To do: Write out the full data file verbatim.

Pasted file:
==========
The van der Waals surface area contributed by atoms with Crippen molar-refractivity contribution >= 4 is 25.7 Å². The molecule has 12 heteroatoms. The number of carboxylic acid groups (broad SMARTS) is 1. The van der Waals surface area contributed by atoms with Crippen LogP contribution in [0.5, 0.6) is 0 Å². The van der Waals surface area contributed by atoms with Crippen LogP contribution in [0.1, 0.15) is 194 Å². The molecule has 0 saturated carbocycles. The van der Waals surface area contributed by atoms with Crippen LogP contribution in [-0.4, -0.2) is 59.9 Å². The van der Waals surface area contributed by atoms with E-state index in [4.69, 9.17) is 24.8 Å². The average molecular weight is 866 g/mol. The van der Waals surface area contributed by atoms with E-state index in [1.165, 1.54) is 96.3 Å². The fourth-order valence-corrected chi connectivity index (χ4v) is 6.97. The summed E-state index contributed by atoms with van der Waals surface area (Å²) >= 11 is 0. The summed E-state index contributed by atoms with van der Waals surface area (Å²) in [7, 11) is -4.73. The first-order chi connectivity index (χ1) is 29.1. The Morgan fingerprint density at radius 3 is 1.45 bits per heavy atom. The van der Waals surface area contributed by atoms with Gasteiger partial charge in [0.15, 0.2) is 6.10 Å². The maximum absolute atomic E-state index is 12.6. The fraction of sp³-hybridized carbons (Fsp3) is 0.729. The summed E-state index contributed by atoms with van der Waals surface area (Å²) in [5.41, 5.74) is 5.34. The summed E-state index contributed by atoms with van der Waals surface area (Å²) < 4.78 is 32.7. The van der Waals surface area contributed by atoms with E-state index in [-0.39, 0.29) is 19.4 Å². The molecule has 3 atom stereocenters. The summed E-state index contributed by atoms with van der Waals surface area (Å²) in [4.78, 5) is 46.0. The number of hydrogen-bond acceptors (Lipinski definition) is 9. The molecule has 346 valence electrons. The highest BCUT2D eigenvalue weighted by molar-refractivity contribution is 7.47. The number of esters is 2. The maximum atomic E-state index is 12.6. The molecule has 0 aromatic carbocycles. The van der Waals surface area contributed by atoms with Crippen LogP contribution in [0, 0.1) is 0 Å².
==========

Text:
The van der Waals surface area contributed by atoms with Crippen molar-refractivity contribution >= 4 is 25.7 Å². The molecule has 12 heteroatoms. The number of carboxylic acid groups (broad SMARTS) is 1. The van der Waals surface area contributed by atoms with Crippen LogP contribution in [0.5, 0.6) is 0 Å². The van der Waals surface area contributed by atoms with Crippen LogP contribution in [0.1, 0.15) is 194 Å². The molecule has 0 saturated carbocycles. The van der Waals surface area contributed by atoms with Crippen LogP contribution in [-0.4, -0.2) is 59.9 Å². The van der Waals surface area contributed by atoms with E-state index in [4.69, 9.17) is 24.8 Å². The average molecular weight is 866 g/mol. The van der Waals surface area contributed by atoms with E-state index in [1.165, 1.54) is 96.3 Å². The fourth-order valence-corrected chi connectivity index (χ4v) is 6.97. The summed E-state index contributed by atoms with van der Waals surface area (Å²) >= 11 is 0. The summed E-state index contributed by atoms with van der Waals surface area (Å²) in [7, 11) is -4.73. The first-order chi connectivity index (χ1) is 29.1. The Morgan fingerprint density at radius 3 is 1.45 bits per heavy atom. The van der Waals surface area contributed by atoms with Gasteiger partial charge in [0.15, 0.2) is 6.10 Å². The maximum absolute atomic E-state index is 12.6. The fraction of sp³-hybridized carbons (Fsp3) is 0.729. The summed E-state index contributed by atoms with van der Waals surface area (Å²) in [5.41, 5.74) is 5.34. The summed E-state index contributed by atoms with van der Waals surface area (Å²) < 4.78 is 32.7. The van der Waals surface area contributed by atoms with E-state index in [-0.39, 0.29) is 19.4 Å². The molecule has 3 atom stereocenters. The summed E-state index contributed by atoms with van der Waals surface area (Å²) in [4.78, 5) is 46.0. The number of hydrogen-bond acceptors (Lipinski definition) is 9. The molecule has 346 valence electrons. The highest BCUT2D eigenvalue weighted by molar-refractivity contribution is 7.47. The number of esters is 2. The maximum atomic E-state index is 12.6. The molecule has 0 aromatic carbocycles. The van der Waals surface area contributed by atoms with Crippen LogP contribution in [0, 0.1) is 0 Å².